Cats injured in Northern California wildfires could offer insight into the heart problems that both pets and people may experience after fire exposure, a new study found.
The study, by researchers at the University of California, Davis, Veterinary Medical Teaching Hospital, looked at cardiovascular problems diagnosed in 51 cats treated after the 2017 Tubbs Fire in Santa Rosa and the 2018 Camp Fire in Paradise, and was recently published in the journal Scientific Reports.
“These cats came to UC Davis” after they were rescued from burned areas, said Catherine Gunther-Harrington, a study author and assistant professor of clinical cardiology at the Department of Veterinary Medicine & Epidemiology. “They had burn injuries, and they had smoke inhalation. Just by the nature of being burned in these fires, these are really stressful events. All those, in human medicine, are known to cause some cardiovascular effects. In our study, half (the cats) had cardiovascular effects.”
That included inflammation of the heart muscle itself, or fluid within the heart muscle. More than half the cats had heart muscle thickening and nearly 30 percent had blood clots or were at high risk of developing blood clots, which pose a high risk of sudden death. Those changes occurred at a higher rate than in humans, she said, and in cats with only moderate burns, such as burned paws or faces.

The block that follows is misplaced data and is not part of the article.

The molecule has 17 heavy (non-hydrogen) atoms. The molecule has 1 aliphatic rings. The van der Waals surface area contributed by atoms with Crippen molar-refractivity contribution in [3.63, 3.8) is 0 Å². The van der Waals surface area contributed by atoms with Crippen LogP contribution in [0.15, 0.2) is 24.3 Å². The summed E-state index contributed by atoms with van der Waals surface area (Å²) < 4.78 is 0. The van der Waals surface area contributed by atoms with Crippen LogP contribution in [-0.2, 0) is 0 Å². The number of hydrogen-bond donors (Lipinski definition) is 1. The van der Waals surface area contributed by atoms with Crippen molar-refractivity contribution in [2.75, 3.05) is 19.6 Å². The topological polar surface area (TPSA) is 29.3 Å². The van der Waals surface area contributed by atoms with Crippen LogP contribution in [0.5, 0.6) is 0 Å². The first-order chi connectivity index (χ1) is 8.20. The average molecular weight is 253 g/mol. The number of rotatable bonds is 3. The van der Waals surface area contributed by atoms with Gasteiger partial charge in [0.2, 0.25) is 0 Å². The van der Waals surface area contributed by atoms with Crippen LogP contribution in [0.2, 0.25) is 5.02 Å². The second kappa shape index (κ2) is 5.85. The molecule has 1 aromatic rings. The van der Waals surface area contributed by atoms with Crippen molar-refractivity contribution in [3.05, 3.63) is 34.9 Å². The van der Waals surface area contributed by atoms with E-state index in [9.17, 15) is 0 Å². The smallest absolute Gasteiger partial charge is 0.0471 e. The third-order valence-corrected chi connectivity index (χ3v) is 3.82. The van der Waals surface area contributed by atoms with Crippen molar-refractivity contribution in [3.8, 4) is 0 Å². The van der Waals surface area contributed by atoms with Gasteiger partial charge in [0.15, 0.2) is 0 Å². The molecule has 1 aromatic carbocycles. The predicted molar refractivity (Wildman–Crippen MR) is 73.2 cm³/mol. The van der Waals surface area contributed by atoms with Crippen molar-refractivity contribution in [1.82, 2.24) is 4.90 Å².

“Usually with people, you have to have over 20 percent of your body burned to observe these changes,” she said. “With cats, many had less than 20 percent burned.”
It’s unclear if cats are more susceptible to those changes, or if the nature of the fires themselves exacerbated the effects, she said.
“Is it something toxic in the smoke?” she asked. “These are not wildland fires, but are in urban environments that might release toxicants.”
The cats in the study received wound care, fluid replenishment, pain management, treatment for eye injuries, and some received anti-coagulants to reduce the risk of blood clots. Six of the cats in the study died or were euthanized because of cardiac issues, but 82 percent survived and were discharged. Many of those that survived were reunited with their owners, and others were adopted to new homes, Gunther-Harrington said.
The study offers insights that could lead to new lines of treatment for humans who suffer burn injuries, as well as other animals including dogs, horses and livestock, Gunther-Harrington said.